Hooray for phorid flies!

Discussion in 'Homesteading Questions' started by primroselane, Nov 13, 2004.

  1. primroselane

    primroselane Well-Known Member

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    http://www.heraldtribune.com/apps/pbcs.dll/article?AID=/20041110/NEWS/411100528/1060

    Like "Apache helicopters," Santana said, the flies hover over fire ants, waiting to drop down and inject them with an egg that will eventually knock an ant's head off.

    Fire ants become so terrified of the hovering flies that they become paralyzed, breaking down the structure of their highly organized nests.

    Two years ago, Santana unleashed a pack of phorid flies on mounds of fire ants near Bee Ridge Road.

    Those tiny flies, which had an average life span of just 30 days, are long gone, but their offspring have been spotted miles away, hunting down red ants.

    A fly's injected egg grows in the thorax of its ant victim. Within two weeks, the larva moves into the ant's head, eventually munching it hollow until it drops off.

    The decapitated head becomes a protective capsule for the larva, which emerges a couple of weeks later as an adult fly, ready to inject eggs into more prey.
     
  2. mamajohnson

    mamajohnson Knitting Rocks! Supporter

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    YIPPPPEEEEE!!!!!!!!!! I hope they dont take toooo terrible long to get to Northeast Texas... Looking forward to the arrival of the flies, and decrease in those fire ants!!! Just a couple of days ago I discovered that some fireants had set up housekeeping in one of my potted ivy's---- on the kitchen ledge no less! maybe I can buy some flies??? :confused:
     

  3. MikeD

    MikeD Well-Known Member

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    If you are seriously interested in purchasing flies check BioControl Network and see if they carry them. One word of caution would be to fully research the flies before introducing them. Otherwise you may get rid of the ants but then need a solution to get rid of the flies, and so on and so on...
     
  4. CoonXpress

    CoonXpress Well-Known Member

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  5. Meg Z

    Meg Z winding down

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    Absolutely!! Many of our problems were originally introduced as problem-solvers...remember kudzu? Starlings were introduced on a whim. We should have learned our lesson by now, but we haven't. We get desperate for the quick fix, and jump in feet first. :no:

    On the other hand, once the research is done, I'm first in line for the fire ant predators! :haha:

    Meg :)
     
  6. gobug

    gobug Well-Known Member Supporter

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    Phorid flies are not an introduced species. They have always been around. They are attracted to decaying matter and are occasionally an indoor pest. Their interest in fire ants is a fairly new discovery. When they show up indoors, it can be an indication of another problem, like a broken sewer line close to a structure. They also are listed as a mausoleum pest. They are about the size of a gnat and are covered in my text book in the same section as fungus gnats. I have only seen them one time here in CO and it turned out the city sewer was broken in the street next to the building. The city fixed it and the problem went away. I think it would be difficult to introduce them to your yard. If they are sold, I wonder if they ship them in garbage.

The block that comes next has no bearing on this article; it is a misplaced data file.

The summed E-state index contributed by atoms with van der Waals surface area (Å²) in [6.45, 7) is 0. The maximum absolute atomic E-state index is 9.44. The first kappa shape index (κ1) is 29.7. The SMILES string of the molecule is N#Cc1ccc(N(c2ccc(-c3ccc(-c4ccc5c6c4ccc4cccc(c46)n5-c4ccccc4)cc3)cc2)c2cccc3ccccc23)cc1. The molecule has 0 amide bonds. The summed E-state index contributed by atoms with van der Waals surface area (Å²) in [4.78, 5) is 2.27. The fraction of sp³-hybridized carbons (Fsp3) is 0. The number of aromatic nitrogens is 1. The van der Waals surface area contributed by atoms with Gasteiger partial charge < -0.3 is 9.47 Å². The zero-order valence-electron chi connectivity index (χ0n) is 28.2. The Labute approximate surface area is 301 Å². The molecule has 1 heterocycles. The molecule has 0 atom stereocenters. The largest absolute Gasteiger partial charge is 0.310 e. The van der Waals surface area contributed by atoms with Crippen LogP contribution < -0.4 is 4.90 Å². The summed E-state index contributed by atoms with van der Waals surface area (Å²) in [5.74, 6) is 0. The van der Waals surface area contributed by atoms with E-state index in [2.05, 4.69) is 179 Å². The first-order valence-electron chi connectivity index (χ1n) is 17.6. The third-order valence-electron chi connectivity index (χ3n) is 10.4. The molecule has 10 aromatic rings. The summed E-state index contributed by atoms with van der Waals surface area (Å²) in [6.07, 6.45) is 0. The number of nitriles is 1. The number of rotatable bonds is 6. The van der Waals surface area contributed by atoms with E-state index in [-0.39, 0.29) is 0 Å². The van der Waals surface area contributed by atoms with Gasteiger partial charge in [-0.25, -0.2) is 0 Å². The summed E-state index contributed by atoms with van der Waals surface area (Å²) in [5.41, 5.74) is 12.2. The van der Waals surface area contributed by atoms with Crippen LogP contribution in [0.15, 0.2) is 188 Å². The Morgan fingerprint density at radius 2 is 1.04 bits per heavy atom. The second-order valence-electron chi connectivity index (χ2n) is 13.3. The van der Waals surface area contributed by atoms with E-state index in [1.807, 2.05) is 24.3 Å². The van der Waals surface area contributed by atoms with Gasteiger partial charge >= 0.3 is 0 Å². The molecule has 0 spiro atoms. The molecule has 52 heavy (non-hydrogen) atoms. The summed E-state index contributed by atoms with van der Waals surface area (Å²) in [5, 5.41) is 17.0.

7. sidepasser

    sidepasser Well-Known Member

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    If fire ant flies can live in GA, I'd be the first on the list, I put out poison, even injectable gas pellets have been used, and 20 feet away, a new nest pops up. I despise those things, just like fleas and ticks, I wonder where they fit in???

    Wish I had an anteater sometimes, and fire ant stings to me are worse than a bee sting. It takes three weeks sometimes for a sting to clear up completely on me and the bad thing is, you don't realize they are on you until they are all over you marching upwards stinging as they go...not a pretty sight and I've shed jeans and boots right in the yard once as I backed into a nest that I didn't see....

    I had to have injections after that incident as it seems to have increased my allergic reaction to them. Little horrid critters!

    Sidepasser
     
  8. moonwolf

    moonwolf Well-Known Member

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    Thank goodness we don't have fire ants this far north, but we do have some garganuan antills around here that can be the size of a small tractor tire in diameter and about nearly 2 ft. tall. :eek: They are red and blackish ants which can pinch but normally stay near their mounds.

    Someone mentioned using Cinnamon that is deadly to ants. I've never used it. Probably too expensive to control a large number anyway. Might be worth a try in the house, though.
     
  9. shadowwalker

    shadowwalker Well-Known Member

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    I start out by mixing powdered sugar and water until it's almost a paste, then I mix in 20 muleteam soap until it's a ball you can mold with your hands. Squeeze pieces off and bury in anthills, or stick somewhere children and animals can't get to it. Only takes 2 or 3 days and no more ants. If anyone has a problem with the haphazard way I permantly get rid of red ants, carpenter ants, sugar ants, red and black ants, cry me a river. shadowwalker